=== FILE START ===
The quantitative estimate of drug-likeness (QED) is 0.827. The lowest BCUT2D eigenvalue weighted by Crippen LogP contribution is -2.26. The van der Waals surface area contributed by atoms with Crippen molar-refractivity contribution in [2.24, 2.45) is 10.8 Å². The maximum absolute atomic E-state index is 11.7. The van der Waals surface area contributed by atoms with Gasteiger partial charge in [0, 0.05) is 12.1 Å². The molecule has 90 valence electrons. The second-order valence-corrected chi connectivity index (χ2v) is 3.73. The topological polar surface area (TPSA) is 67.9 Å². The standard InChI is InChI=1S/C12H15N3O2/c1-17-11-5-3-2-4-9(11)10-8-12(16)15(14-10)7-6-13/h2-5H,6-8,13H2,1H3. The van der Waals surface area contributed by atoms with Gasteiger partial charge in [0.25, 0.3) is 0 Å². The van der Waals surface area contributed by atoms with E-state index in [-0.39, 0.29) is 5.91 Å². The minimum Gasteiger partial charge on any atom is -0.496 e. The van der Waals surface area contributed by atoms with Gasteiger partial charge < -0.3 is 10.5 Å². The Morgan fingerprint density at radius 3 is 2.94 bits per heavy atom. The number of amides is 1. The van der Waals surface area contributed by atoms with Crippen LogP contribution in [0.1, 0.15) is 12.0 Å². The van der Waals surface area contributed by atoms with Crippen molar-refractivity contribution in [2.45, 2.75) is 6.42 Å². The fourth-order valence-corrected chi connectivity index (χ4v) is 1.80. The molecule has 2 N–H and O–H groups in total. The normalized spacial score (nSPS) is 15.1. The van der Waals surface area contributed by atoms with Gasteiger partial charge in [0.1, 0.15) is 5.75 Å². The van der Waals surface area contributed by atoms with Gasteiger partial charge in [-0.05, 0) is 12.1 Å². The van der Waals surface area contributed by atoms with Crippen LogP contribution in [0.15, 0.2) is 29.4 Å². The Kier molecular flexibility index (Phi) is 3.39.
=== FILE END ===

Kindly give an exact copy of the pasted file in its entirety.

The quantitative estimate of drug-likeness (QED) is 0.827. The lowest BCUT2D eigenvalue weighted by Crippen LogP contribution is -2.26. The van der Waals surface area contributed by atoms with Crippen molar-refractivity contribution in [2.24, 2.45) is 10.8 Å². The maximum absolute atomic E-state index is 11.7. The van der Waals surface area contributed by atoms with Gasteiger partial charge in [0, 0.05) is 12.1 Å². The molecule has 90 valence electrons. The second-order valence-corrected chi connectivity index (χ2v) is 3.73. The topological polar surface area (TPSA) is 67.9 Å². The standard InChI is InChI=1S/C12H15N3O2/c1-17-11-5-3-2-4-9(11)10-8-12(16)15(14-10)7-6-13/h2-5H,6-8,13H2,1H3. The van der Waals surface area contributed by atoms with Gasteiger partial charge in [0.25, 0.3) is 0 Å². The van der Waals surface area contributed by atoms with E-state index in [-0.39, 0.29) is 5.91 Å². The minimum Gasteiger partial charge on any atom is -0.496 e. The van der Waals surface area contributed by atoms with Gasteiger partial charge < -0.3 is 10.5 Å². The Morgan fingerprint density at radius 3 is 2.94 bits per heavy atom. The number of amides is 1. The van der Waals surface area contributed by atoms with Crippen LogP contribution in [0.1, 0.15) is 12.0 Å². The van der Waals surface area contributed by atoms with Crippen molar-refractivity contribution in [2.45, 2.75) is 6.42 Å². The fourth-order valence-corrected chi connectivity index (χ4v) is 1.80. The molecule has 2 N–H and O–H groups in total. The normalized spacial score (nSPS) is 15.1. The van der Waals surface area contributed by atoms with Gasteiger partial charge in [0.1, 0.15) is 5.75 Å². The van der Waals surface area contributed by atoms with Gasteiger partial charge in [-0.05, 0) is 12.1 Å². The van der Waals surface area contributed by atoms with Crippen LogP contribution in [0.15, 0.2) is 29.4 Å². The Kier molecular flexibility index (Phi) is 3.39.